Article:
Radiocarbon Study and Egyptian Chronology
From Science magazine:
Just when did Egyptian pharaohs such as King Tut and Rameses II rule? Historians have heatedly debated the exact dates. Now a radiocarbon study concludes that much of the assumed chronology was right, though it corrects some controversial dates and may overturn a few pet theories.
"This is an extremely important piece of research that shows clearly that historical dating methods and radiocarbon dates are compatible for ancient Egypt," says Kate Spence, an archaeologist at the University of Cambridge in the United Kingdom.
Egyptian records, such as the writings of the 3rd century B.C.E. historian Manetho and inscriptions found at key sites such as Saqqara and Karnak, provide what are called "floating chronologies" because they are internally consistent but not anchored to absolute dates. On the other hand, they sometimes refer to astronomical events whose dates can be calculated today. Thus, scholars are confident that they are not wildly off the mark. But it's difficult to be precise. For example, the first known pyramid, the Step Pyramid at Saqqara, was built as a tomb for King Djoser, and historians usually put the beginning of his reign between 2667 and 2592 B.C.E. But one recent paper by Spence, based on astronomical calculations, put it as much as 75 years later. Radiocarbon dating has been too imprecise to resolve these contradictions because in this period it usually has error ranges of between 100 and 200 years.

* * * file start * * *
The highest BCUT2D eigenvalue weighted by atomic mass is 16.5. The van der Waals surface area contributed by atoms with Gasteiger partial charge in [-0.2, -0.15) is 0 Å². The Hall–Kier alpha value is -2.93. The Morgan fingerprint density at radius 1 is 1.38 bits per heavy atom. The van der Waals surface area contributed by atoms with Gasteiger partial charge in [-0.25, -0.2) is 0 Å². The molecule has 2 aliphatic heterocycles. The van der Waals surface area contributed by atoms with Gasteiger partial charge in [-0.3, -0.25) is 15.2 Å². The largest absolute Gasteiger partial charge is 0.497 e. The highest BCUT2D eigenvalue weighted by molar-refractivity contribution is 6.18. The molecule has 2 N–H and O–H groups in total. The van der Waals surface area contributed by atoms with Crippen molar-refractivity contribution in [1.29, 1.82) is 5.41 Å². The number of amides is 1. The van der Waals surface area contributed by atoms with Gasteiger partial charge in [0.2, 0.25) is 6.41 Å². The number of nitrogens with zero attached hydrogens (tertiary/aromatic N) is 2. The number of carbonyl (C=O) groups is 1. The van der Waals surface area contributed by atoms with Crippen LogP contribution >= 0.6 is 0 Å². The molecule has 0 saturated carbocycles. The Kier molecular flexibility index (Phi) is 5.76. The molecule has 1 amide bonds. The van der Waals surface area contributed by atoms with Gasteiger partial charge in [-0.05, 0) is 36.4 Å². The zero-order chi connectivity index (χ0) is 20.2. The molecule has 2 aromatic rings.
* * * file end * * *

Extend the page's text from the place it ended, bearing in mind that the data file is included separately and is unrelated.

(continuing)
One major controversy remains unresolved: the timing of the massive eruption of the volcanic island of Thera in the Aegean Sea, which transformed the history of the eastern Mediterranean and has important implications for understanding the relationship between Egypt and the Minoans, another powerful culture of the time. Previous radiocarbon dating suggests that the eruption took place at least 100 years before the New Kingdom began, which the new dating puts at no earlier than 1570 B.C.E. But radiocarbon and historical dating by University of Vienna archaeologist Manfred Bietak's team at Tell el-Dab'a in Egypt has concluded that the Thera eruption took place during the New Kingdom era.
The full article is here.
HT: Joe Lauer, who provides a list of related articles